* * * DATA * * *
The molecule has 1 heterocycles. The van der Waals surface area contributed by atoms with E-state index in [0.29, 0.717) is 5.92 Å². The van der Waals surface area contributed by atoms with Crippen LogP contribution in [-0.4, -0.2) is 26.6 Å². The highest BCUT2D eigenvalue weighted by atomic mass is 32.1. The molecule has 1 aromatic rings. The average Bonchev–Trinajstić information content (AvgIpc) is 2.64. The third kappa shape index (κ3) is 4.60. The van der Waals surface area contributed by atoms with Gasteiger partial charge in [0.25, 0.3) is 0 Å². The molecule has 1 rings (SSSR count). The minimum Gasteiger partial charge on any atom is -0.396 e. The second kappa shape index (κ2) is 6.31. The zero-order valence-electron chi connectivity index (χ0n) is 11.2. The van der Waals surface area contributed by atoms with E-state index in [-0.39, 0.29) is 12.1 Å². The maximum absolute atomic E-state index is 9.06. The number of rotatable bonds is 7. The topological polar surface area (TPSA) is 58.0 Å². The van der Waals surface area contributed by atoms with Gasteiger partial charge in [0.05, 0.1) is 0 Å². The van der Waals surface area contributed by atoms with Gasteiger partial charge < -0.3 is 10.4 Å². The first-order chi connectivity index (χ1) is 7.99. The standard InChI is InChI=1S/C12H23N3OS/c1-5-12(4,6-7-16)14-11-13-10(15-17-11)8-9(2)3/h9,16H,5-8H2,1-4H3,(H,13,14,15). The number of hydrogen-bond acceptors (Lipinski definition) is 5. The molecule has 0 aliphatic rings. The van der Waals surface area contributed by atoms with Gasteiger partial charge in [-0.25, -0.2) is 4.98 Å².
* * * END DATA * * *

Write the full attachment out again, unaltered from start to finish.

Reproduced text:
The molecule has 1 heterocycles. The van der Waals surface area contributed by atoms with E-state index in [0.29, 0.717) is 5.92 Å². The van der Waals surface area contributed by atoms with Crippen LogP contribution in [-0.4, -0.2) is 26.6 Å². The highest BCUT2D eigenvalue weighted by atomic mass is 32.1. The molecule has 1 aromatic rings. The average Bonchev–Trinajstić information content (AvgIpc) is 2.64. The third kappa shape index (κ3) is 4.60. The van der Waals surface area contributed by atoms with Gasteiger partial charge in [0.25, 0.3) is 0 Å². The molecule has 1 rings (SSSR count). The minimum Gasteiger partial charge on any atom is -0.396 e. The second kappa shape index (κ2) is 6.31. The zero-order valence-electron chi connectivity index (χ0n) is 11.2. The van der Waals surface area contributed by atoms with E-state index in [-0.39, 0.29) is 12.1 Å². The maximum absolute atomic E-state index is 9.06. The number of rotatable bonds is 7. The topological polar surface area (TPSA) is 58.0 Å². The van der Waals surface area contributed by atoms with Gasteiger partial charge in [0.05, 0.1) is 0 Å². The van der Waals surface area contributed by atoms with Gasteiger partial charge < -0.3 is 10.4 Å². The first-order chi connectivity index (χ1) is 7.99. The standard InChI is InChI=1S/C12H23N3OS/c1-5-12(4,6-7-16)14-11-13-10(15-17-11)8-9(2)3/h9,16H,5-8H2,1-4H3,(H,13,14,15). The number of hydrogen-bond acceptors (Lipinski definition) is 5. The molecule has 0 aliphatic rings. The van der Waals surface area contributed by atoms with Gasteiger partial charge in [-0.25, -0.2) is 4.98 Å².